By Eric Tymoigne

The following answers a few question in order to illustrate Post 15 and to develop certain points.

Q1: Can a commodity be a monetary instrument? Or, does money grow on trees?

Let us tackle the idea that “gold is money”. Clearly, a gold ingot is not a monetary instrument. There is no issuer, no denomination, no term to maturity or any other financial characteristics. A gold ingot is just a commodity, a real asset not a financial asset. Gold coins have been monetary instruments and are still issued at times (Figure 1).

Figure 1. Gold (ingots) vs. Gold Coin (2009 $50 American Buffalo Gold Coin)

Figure 1. Gold (ingots) vs. Gold Coin (2009 $50 American Buffalo Gold Coin)

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Money and Banking Part 15: Monetary Systems

By Eric Tymoigne

Throughout this series, posts have used balance sheets extensively to get an understanding of the monetary operations of developed economies, but nothing has been said about what a monetary instrument is. It is time to spend some time on the nature of monetary instruments and the inner workings of monetary systems. A monetary system is composed of two core elements:

  • A unit of account that provides a common method of measurement: the euro (€), the pound sterling (₤), the yen (¥), the dollar ($), etc.
  • Monetary instruments: specific financial instruments denominated in the unit of account and issued by the government and the private sector.

This post first explains what financial instruments are and how monetary instruments fit within the existing range of instruments. It then delves into what determines the nominal and real value of monetary instruments and into what makes them accepted.

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Money and Banking Part 14: Financial Crises

By Eric Tymoigne

While visiting the London School of Economics at the end of 2008, the Queen of England wondered “why did nobody notice it?” In doing so, she echoed a narrative that had been promoted among some prominent economists: the Great Recession (“it”) was an accident, a random extreme event that no-one saw coming. This narrative is false. Quite of few economists saw it coming and it was not an accident. A previous post showed how different theoretical frameworks about financial crises lead to different regulatory responses. This post studies more carefully the mechanics of financial crises and how an economy gets there.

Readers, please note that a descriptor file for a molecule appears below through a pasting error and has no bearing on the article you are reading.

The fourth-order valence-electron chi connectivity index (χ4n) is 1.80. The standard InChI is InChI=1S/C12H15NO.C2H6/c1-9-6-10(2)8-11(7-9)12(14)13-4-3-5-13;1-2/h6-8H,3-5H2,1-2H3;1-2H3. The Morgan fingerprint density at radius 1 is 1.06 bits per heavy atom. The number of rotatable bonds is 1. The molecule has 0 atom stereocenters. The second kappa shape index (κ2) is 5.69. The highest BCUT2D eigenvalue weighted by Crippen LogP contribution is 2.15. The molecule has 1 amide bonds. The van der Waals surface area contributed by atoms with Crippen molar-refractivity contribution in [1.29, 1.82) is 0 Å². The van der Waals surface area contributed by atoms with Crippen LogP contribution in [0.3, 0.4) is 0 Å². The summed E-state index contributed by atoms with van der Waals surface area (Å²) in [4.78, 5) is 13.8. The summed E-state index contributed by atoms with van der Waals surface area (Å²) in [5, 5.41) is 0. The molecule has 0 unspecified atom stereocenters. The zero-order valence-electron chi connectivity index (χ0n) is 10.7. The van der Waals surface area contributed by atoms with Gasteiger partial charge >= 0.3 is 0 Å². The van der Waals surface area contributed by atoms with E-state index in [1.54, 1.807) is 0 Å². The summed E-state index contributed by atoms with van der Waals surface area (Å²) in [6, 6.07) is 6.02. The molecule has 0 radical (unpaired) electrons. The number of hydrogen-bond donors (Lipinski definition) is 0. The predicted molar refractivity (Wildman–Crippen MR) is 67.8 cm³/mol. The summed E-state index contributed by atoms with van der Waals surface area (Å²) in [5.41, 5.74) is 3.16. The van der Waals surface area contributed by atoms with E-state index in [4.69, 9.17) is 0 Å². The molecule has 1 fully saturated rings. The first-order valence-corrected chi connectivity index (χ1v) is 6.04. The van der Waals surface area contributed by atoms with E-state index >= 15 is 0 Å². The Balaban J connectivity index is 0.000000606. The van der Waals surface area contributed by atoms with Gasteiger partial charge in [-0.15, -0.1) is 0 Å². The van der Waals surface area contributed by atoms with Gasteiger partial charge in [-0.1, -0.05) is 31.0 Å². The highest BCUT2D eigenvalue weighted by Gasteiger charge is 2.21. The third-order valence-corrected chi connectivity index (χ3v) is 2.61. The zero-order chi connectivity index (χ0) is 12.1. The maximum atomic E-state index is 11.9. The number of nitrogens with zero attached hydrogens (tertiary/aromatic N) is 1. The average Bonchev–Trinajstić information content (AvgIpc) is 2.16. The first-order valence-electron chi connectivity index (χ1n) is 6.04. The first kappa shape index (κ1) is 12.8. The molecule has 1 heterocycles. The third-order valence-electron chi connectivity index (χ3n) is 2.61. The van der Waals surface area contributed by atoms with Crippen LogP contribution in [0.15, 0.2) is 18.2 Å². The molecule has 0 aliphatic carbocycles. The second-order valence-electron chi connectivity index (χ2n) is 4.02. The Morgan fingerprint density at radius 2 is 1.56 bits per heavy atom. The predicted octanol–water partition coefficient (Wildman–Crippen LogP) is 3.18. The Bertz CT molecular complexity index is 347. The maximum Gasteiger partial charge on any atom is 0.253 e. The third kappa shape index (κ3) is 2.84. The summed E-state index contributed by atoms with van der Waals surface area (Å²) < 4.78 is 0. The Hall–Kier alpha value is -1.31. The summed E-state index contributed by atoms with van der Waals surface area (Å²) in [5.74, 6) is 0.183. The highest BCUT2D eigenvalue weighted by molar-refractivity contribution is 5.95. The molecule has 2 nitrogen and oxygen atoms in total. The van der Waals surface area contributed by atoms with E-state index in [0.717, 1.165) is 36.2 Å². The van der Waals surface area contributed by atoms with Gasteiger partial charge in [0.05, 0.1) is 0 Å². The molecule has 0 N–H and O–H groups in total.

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Money and Banking Part 13: Balance Sheet Interrelations and the Macroeconomy

By Eric Tymoigne

Past posts have focused on the mechanics of a specific balance sheet, specifically that of the central bank and of private banks. This post looks at the balance-sheet interrelations between the three main macroeconomic sectors of an economy: the domestic private sector, the government sector and the foreign sector. This macro view provides some important insights about issues such as the public debt and deficit, policy goals that are more likely to be achieved, the business cycle, among others.

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Money and Banking Part 12: Economic Growth and the Financial System

By Eric Tymoigne

Money is the blood of capitalist enterprise and finance is about money now for money later. As such a well-developed financial system is essential for economic activity in a capitalist economy. The broader the range of promissory notes that can be issued, the more accommodative the financial system is to the demands of the productive system. Households cannot fund the purchase of a house with a credit card and there is no point in buying groceries with a 30-year mortgage. While all this may seem obvious, economists have been divided about the relevance of finance for economic activity. This divide ultimately rests on different premises on how to do economics, which John Maynard Keynes characterized as Real Exchange Economy versus Monetary Production Economy.

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Money and Banking – Part 11: Inflation

By Eric Tymoigne

We are done with the study of banking operations. The next step is to incorporate them into the analysis of macroeconomic issues and this post begins on such topic by focusing on inflation. When inflation is mentioned, it is usually in relation to the cost of buying newly produced goods and services for consumption purpose. Another type of inflation concerns asset prices, i.e. the price of non-producible commodities and old producible commodities. This post does not study asset-price inflation, which concerns theories of interest rate.